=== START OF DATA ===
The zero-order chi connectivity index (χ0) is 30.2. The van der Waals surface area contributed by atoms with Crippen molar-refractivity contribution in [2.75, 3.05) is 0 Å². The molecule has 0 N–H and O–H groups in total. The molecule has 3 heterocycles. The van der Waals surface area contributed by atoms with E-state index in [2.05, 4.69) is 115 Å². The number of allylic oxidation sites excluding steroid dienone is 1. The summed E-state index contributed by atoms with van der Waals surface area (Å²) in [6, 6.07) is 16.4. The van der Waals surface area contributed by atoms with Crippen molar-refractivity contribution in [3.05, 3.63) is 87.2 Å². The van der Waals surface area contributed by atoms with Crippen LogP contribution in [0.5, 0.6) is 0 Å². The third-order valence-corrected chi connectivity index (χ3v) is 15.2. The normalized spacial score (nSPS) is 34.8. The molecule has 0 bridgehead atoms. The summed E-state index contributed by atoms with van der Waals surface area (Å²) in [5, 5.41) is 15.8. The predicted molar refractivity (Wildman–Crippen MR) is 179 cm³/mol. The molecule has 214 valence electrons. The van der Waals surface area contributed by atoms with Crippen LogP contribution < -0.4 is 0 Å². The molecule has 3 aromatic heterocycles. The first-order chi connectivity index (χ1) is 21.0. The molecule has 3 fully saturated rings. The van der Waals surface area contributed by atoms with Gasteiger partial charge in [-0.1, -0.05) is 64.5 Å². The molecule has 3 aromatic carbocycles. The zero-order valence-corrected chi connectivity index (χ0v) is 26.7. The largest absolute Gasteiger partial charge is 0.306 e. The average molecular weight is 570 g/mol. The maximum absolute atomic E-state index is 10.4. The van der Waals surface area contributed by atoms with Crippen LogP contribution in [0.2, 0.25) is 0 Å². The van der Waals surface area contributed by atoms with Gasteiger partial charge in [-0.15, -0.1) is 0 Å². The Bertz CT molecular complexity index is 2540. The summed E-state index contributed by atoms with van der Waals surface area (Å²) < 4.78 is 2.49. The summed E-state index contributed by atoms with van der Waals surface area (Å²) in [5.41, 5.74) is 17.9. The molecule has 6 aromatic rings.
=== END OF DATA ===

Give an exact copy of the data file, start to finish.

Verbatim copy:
The zero-order chi connectivity index (χ0) is 30.2. The van der Waals surface area contributed by atoms with Crippen molar-refractivity contribution in [2.75, 3.05) is 0 Å². The molecule has 0 N–H and O–H groups in total. The molecule has 3 heterocycles. The van der Waals surface area contributed by atoms with E-state index in [2.05, 4.69) is 115 Å². The number of allylic oxidation sites excluding steroid dienone is 1. The summed E-state index contributed by atoms with van der Waals surface area (Å²) in [6, 6.07) is 16.4. The van der Waals surface area contributed by atoms with Crippen molar-refractivity contribution in [3.05, 3.63) is 87.2 Å². The van der Waals surface area contributed by atoms with Crippen LogP contribution in [0.5, 0.6) is 0 Å². The third-order valence-corrected chi connectivity index (χ3v) is 15.2. The normalized spacial score (nSPS) is 34.8. The molecule has 0 bridgehead atoms. The summed E-state index contributed by atoms with van der Waals surface area (Å²) in [5, 5.41) is 15.8. The predicted molar refractivity (Wildman–Crippen MR) is 179 cm³/mol. The molecule has 214 valence electrons. The van der Waals surface area contributed by atoms with Crippen LogP contribution < -0.4 is 0 Å². The molecule has 3 aromatic heterocycles. The first-order chi connectivity index (χ1) is 21.0. The molecule has 3 fully saturated rings. The van der Waals surface area contributed by atoms with Gasteiger partial charge in [-0.1, -0.05) is 64.5 Å². The molecule has 3 aromatic carbocycles. The zero-order valence-corrected chi connectivity index (χ0v) is 26.7. The largest absolute Gasteiger partial charge is 0.306 e. The average molecular weight is 570 g/mol. The maximum absolute atomic E-state index is 10.4. The van der Waals surface area contributed by atoms with Crippen LogP contribution in [0.2, 0.25) is 0 Å². The van der Waals surface area contributed by atoms with Gasteiger partial charge in [-0.15, -0.1) is 0 Å². The Bertz CT molecular complexity index is 2540. The summed E-state index contributed by atoms with van der Waals surface area (Å²) < 4.78 is 2.49. The summed E-state index contributed by atoms with van der Waals surface area (Å²) in [5.41, 5.74) is 17.9. The molecule has 6 aromatic rings.